Automatic encryption decryption without need to type passwords /keys

Hello Experts,

I am looking for a way to secure/ encrypt  files / folders like SQL db, My Sql db, Codes etc.

My objective is that such files or db should be accessible if accessed from same system
but if the file or folder is copied to other location, then the file or folder should be encrypted.

This files/ folders are on systems which are accessed by multiple users.

I do not want to give decryption password to such users and would like to use the system's own unique hardware identity to serve as a password. ( I would want a recovery password )

Is there a way to do it ? What is the simplest approach to achieve this ?



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Dave HoweConnect With a Mentor Software and Hardware EngineerCommented:
Trusted computing is a bit of a misnomer. it guarantees that a third party provider, approved of by the manufacturer of the cpu, can run DRMed content without it being available to the owner of the machine. in context therefore, it would be required that your machine be of the correct cpu type for TC, that your operating system attest that it hasn't been altered, and for your database engine to also so attest, before a TC compatible engine could obtain a key (from an external source) to unlock access to media. As MS SQL doesn't currently do this, and MySQL could never do this (being open source) it isn't a viable route.

Bitlocker and Truecrypt are examples of "cold device" security - in order to gain access to data, you must authenticate to the software, at which point the data is made available to the operating system. There is no way to make it available only to individual apps - either it is available to all users (subject to ntfs permissions if applicable) or none.

NTFS permissions (aka "Access Control Lists") can restrict access to a file to a given service, or more accurately, service account, but can't prevent a machine admin from "taking ownership" of the file and resetting that ACL.

Only EFS is proof against administrator level users - and even then, if a recovery key is set, there are ways around that for a savvy admin.
Dave HoweSoftware and Hardware EngineerCommented:
I am pretty sure that isn't possible. If a file can be read by the local machine, then it can be read by the local machine - therefore, anyone who chooses to copy the files across to another machine can do so.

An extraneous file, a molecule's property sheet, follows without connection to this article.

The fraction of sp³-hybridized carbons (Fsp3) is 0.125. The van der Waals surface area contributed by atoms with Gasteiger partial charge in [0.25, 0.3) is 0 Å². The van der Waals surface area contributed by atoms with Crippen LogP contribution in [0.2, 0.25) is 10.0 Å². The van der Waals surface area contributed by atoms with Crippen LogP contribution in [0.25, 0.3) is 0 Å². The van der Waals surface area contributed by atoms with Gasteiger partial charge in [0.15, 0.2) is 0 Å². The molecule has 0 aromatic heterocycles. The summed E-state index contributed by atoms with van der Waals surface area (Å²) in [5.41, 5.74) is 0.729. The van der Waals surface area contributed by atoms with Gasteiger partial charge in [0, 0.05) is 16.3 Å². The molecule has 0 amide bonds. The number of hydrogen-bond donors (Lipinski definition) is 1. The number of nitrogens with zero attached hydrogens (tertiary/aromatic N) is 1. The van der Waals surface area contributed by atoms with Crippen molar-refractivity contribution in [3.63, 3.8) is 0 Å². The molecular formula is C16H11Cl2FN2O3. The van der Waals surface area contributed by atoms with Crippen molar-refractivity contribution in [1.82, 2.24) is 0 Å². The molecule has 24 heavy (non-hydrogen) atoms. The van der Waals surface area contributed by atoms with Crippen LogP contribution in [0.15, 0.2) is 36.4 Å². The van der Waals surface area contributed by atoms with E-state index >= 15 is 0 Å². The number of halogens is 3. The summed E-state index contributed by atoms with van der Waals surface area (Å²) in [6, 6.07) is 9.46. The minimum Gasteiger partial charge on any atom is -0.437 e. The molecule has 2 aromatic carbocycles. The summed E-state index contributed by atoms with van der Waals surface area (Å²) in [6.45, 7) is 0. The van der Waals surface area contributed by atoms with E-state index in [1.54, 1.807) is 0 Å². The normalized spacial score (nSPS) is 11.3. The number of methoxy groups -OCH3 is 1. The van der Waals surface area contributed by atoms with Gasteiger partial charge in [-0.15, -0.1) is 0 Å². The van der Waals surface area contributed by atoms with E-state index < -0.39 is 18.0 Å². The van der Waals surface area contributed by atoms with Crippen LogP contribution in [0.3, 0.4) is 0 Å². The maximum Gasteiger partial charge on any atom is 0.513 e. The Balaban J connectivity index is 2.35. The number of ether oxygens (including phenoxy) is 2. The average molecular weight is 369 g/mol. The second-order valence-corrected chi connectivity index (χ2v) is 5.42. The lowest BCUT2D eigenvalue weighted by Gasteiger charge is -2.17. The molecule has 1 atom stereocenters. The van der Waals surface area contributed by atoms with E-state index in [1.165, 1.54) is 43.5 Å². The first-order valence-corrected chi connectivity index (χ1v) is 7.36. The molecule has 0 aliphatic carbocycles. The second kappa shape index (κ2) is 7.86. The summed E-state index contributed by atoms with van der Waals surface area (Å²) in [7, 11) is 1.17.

That said, EFS will allow you restrict the ability to read given files (for example, the MySQL or MS SQL db files) to a single user or subset of users, which could then be the service login for that service. This should allow you to achieve a situation where the database engine itself can see and manipulate the files, but no other user on the machine (even with administrator rights) can do so.

That would not be secure against a truly determined attacker (it is possible, if difficult, to recover service passwords given suitable hacking tools, and that would give you a gateway straight into the encrypted files, either directly or via EFS hacking tools) but it would prevent a normal user, with no physical access to the server and no special rights, from copying or inspecting the files so protected. It would take a deliberate and detectable attack by a skilled hacker, which could be a high enough bar to prevent data loss in practice.
rakesh99Author Commented:
Can the combination of concepts of Trusted Computing Platform , Bitlocker / Truecrypt can't assist here ?
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rakesh99Author Commented:
I am trying to achieve what you mentioned :

1)  My Sql Db / Sql Db
"a situation where the database engine itself can see and manipulate the files, but no other user on the machine (even with administrator rights) can do so."

2) Php Codes ( Sugar CRM)
"a situation where the "code" is secure. Sugar Crm Should run , but no other user on the machine (even with administrator rights) can copy files in an decrypted form."

rakesh99Author Commented:
Hello Dave,

Your feedback is very informative and authoritative.

I can prevent Administrator Access to users. Pls advise in such case what options are
available to me and which one I should implement.
rakesh99Author Commented:
Dave was good. Though he skipped the last question asked by me , but he did answered the original question well.
Dave HoweSoftware and Hardware EngineerCommented:
Really, for this sort of scenario, EFS is the easiest solution. only downside is that the password to the account is hardcoded into the service def - but that information is not available apart from by administrators, so you should be good to go with an EFS based setup.
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